# Moment of Inertia of a hollow cone about its base

## Homework Statement

Show that the moment of inertia of a hollow cone of mass M, radius R, and height h about its base is ##\frac{1}{4}M(R^2+2h^2)##

## Homework Equations

##I=\int r^2dm##
where r is the perpendicular distance from the axis

Surface Area of a cone ##= \pi R (R^2+h^2)^{1/2}##

## The Attempt at a Solution

[/B]
Mass density ##\sigma = \frac{M}{SA} = \frac{M}{\pi R(R^2+h^2)^{1/2}}##

Now ##I = \int r^2dm = \int r^2\sigma dA = \sigma \int r^2dA## Now the distance from its base is given by ##r = r(x) = h(1-x/R)## and from the image I made it appears the area element is simply ##dA = 2\pi xds##, and ##ds = \sqrt{dx^2+dy^2} = \sqrt{1+y'(x)^2}dx##. Trivially ##y'(x)^2 = (h/R)^2## giving ##dA = 2\pi x \sqrt{1+(h/R)^2}dx## and $$I = \sigma \int r^2dA =\sigma \int_0^R h^2\left(1-\frac{x}{R}\right)^22\pi x \sqrt{1+\left(\frac{h}{R}\right)^2}dx \\ I = 2\pi\sigma h^2\sqrt{1+\left(\frac{h}{R}\right)^2}\int_0^R \left(1-\frac{x}{R}\right)^2 xdx$$

which clearly isn't going to give the answer since there's no way ##\sqrt{1+(h/R)^2}## will be cancelled

## Answers and Replies

BvU
Science Advisor
Homework Helper
You sure ? What about the integral to calculate ##\sigma## ?

Ray Vickson
Science Advisor
Homework Helper
Dearly Missed

## Homework Statement

Show that the moment of inertia of a hollow cone of mass M, radius R, and height h about its base is ##\frac{1}{4}M(R^2+2h^2)##

## Homework Equations

##I=\int r^2dm##
where r is the perpendicular distance from the axis

Surface Area of a cone ##= \pi R (R^2+h^2)^{1/2}##

## The Attempt at a Solution

[/B]
Mass density ##\sigma = \frac{M}{SA} = \frac{M}{\pi R(R^2+h^2)^{1/2}}##

Formulas for surface area are poorly presented on the web, and some of them seem wrong. The more credible sources give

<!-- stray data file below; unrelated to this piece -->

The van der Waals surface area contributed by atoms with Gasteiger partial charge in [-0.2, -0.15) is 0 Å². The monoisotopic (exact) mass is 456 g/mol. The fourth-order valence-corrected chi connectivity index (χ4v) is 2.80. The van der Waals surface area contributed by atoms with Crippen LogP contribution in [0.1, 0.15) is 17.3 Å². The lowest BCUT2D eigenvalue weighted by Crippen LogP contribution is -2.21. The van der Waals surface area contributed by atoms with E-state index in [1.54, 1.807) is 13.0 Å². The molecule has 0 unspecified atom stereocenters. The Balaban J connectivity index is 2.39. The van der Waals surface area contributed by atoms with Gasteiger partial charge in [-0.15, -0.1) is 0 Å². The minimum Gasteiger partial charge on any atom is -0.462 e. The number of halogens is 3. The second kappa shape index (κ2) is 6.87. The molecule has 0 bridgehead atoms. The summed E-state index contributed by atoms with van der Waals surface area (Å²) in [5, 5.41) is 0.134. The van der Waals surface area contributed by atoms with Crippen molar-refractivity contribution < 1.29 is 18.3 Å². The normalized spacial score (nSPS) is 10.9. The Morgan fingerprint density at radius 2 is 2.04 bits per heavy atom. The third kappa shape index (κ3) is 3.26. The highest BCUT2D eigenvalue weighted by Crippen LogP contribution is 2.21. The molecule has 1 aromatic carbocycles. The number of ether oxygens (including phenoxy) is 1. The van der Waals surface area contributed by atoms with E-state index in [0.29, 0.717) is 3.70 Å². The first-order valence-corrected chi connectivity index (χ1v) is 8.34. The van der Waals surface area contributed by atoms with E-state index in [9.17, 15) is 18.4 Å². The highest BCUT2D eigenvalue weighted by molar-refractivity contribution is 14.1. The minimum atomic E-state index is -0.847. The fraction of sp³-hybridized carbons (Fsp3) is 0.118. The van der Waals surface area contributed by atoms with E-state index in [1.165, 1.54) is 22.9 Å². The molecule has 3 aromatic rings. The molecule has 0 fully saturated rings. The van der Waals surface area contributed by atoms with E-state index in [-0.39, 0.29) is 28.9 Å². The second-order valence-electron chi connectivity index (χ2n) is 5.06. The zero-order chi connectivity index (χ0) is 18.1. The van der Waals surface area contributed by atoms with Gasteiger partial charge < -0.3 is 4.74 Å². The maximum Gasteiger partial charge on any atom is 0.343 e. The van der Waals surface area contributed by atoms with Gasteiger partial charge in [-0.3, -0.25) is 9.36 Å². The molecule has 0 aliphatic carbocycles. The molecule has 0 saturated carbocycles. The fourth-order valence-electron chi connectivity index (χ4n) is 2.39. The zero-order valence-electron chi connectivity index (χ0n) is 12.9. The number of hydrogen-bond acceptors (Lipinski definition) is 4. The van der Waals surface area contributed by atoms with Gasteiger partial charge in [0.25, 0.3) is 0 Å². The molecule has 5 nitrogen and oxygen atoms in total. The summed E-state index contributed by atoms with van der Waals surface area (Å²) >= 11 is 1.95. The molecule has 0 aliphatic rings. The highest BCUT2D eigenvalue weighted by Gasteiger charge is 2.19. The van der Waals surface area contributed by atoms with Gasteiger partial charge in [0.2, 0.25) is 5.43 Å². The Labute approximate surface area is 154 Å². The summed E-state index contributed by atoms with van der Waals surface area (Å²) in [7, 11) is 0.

$$\text{SA} = \pi R \left( R + \sqrt{R^2+h^2} \right),$$
but one should make absolutely sure by calculating the relevant integral.

• Potatochip911
Formulas for surface area are poorly presented on the web, and some of them seem wrong. The more credible sources give
$$\text{SA} = \pi R \left( R + \sqrt{R^2+h^2} \right),$$
but one should make absolutely sure by calculating the relevant integral.

You sure ? What about the integral to calculate ##\sigma## ?

Whoops, I forgot to mention it's an open ended cone. I.e. There is no base portion ##pi R^2##

BvU
Science Advisor
Homework Helper
Basically you have to calculate $$\int r^2 dm\over \int dm$$

• Potatochip911
Basically you have to calculate $$\int r^2 dm\over \int dm$$

Could you elaborate on why I need to calculate this quantity when moment of inertia is given by ##I = \int r^2 dm##?

Ray Vickson
Science Advisor
Homework Helper
Dearly Missed

## Homework Statement

Show that the moment of inertia of a hollow cone of mass M, radius R, and height h about its base is ##\frac{1}{4}M(R^2+2h^2)##

## Homework Equations

##I=\int r^2dm##
where r is the perpendicular distance from the axis

Surface Area of a cone ##= \pi R (R^2+h^2)^{1/2}##

## The Attempt at a Solution

[/B]
Mass density ##\sigma = \frac{M}{SA} = \frac{M}{\pi R(R^2+h^2)^{1/2}}##

Now ##I = \int r^2dm = \int r^2\sigma dA = \sigma \int r^2dA##
View attachment 109197

Now the distance from its base is given by ##r = r(x) = h(1-x/R)## and from the image I made it appears the area element is simply ##dA = 2\pi xds##, and ##ds = \sqrt{dx^2+dy^2} = \sqrt{1+y'(x)^2}dx##. Trivially ##y'(x)^2 = (h/R)^2## giving ##dA = 2\pi x \sqrt{1+(h/R)^2}dx## and $$I = \sigma \int r^2dA =\sigma \int_0^R h^2\left(1-\frac{x}{R}\right)^22\pi x \sqrt{1+\left(\frac{h}{R}\right)^2}dx \\ I = 2\pi\sigma h^2\sqrt{1+\left(\frac{h}{R}\right)^2}\int_0^R \left(1-\frac{x}{R}\right)^2 xdx$$

which clearly isn't going to give the answer since there's no way ##\sqrt{1+(h/R)^2}## will be cancelled

Yes, it will cancel because it appears as well in the denominator of your equation for ##\sigma##.

• Potatochip911
Yes, it will cancel because it appears as well in the denominator of your equation for ##\sigma##.

Hmm, evaluating that integral gives ##I= Mh^2/6## which unfortunately isn't the correct answer